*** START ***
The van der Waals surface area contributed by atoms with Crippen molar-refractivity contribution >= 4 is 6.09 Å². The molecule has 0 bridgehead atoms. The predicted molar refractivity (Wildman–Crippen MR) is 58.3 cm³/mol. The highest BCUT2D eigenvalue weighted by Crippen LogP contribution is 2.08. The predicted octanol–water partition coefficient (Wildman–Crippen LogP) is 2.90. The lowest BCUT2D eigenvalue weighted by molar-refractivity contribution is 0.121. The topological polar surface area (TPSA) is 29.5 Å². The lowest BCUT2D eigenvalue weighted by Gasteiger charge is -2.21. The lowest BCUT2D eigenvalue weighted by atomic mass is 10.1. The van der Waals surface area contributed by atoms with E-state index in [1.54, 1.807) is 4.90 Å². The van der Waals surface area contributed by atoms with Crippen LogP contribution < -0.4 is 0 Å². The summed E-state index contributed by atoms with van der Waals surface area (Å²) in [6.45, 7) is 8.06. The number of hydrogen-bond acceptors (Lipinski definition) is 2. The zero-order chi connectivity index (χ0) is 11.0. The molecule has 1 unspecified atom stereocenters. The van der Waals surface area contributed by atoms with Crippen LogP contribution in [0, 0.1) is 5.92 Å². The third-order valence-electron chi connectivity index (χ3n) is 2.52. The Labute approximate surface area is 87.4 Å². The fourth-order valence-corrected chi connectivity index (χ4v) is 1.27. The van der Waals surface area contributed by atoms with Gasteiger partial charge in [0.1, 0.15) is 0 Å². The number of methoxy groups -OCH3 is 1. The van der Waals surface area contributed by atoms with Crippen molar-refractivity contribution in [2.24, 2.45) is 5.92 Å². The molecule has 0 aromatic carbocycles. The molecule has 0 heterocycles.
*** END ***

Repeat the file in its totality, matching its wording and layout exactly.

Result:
The van der Waals surface area contributed by atoms with Crippen molar-refractivity contribution >= 4 is 6.09 Å². The molecule has 0 bridgehead atoms. The predicted molar refractivity (Wildman–Crippen MR) is 58.3 cm³/mol. The highest BCUT2D eigenvalue weighted by Crippen LogP contribution is 2.08. The predicted octanol–water partition coefficient (Wildman–Crippen LogP) is 2.90. The lowest BCUT2D eigenvalue weighted by molar-refractivity contribution is 0.121. The topological polar surface area (TPSA) is 29.5 Å². The lowest BCUT2D eigenvalue weighted by Gasteiger charge is -2.21. The lowest BCUT2D eigenvalue weighted by atomic mass is 10.1. The van der Waals surface area contributed by atoms with E-state index in [1.54, 1.807) is 4.90 Å². The van der Waals surface area contributed by atoms with Crippen LogP contribution < -0.4 is 0 Å². The summed E-state index contributed by atoms with van der Waals surface area (Å²) in [6.45, 7) is 8.06. The number of hydrogen-bond acceptors (Lipinski definition) is 2. The zero-order chi connectivity index (χ0) is 11.0. The molecule has 1 unspecified atom stereocenters. The van der Waals surface area contributed by atoms with Crippen LogP contribution in [0, 0.1) is 5.92 Å². The third-order valence-electron chi connectivity index (χ3n) is 2.52. The Labute approximate surface area is 87.4 Å². The fourth-order valence-corrected chi connectivity index (χ4v) is 1.27. The van der Waals surface area contributed by atoms with Gasteiger partial charge in [0.1, 0.15) is 0 Å². The number of methoxy groups -OCH3 is 1. The van der Waals surface area contributed by atoms with Crippen molar-refractivity contribution in [2.24, 2.45) is 5.92 Å². The molecule has 0 aromatic carbocycles. The molecule has 0 heterocycles.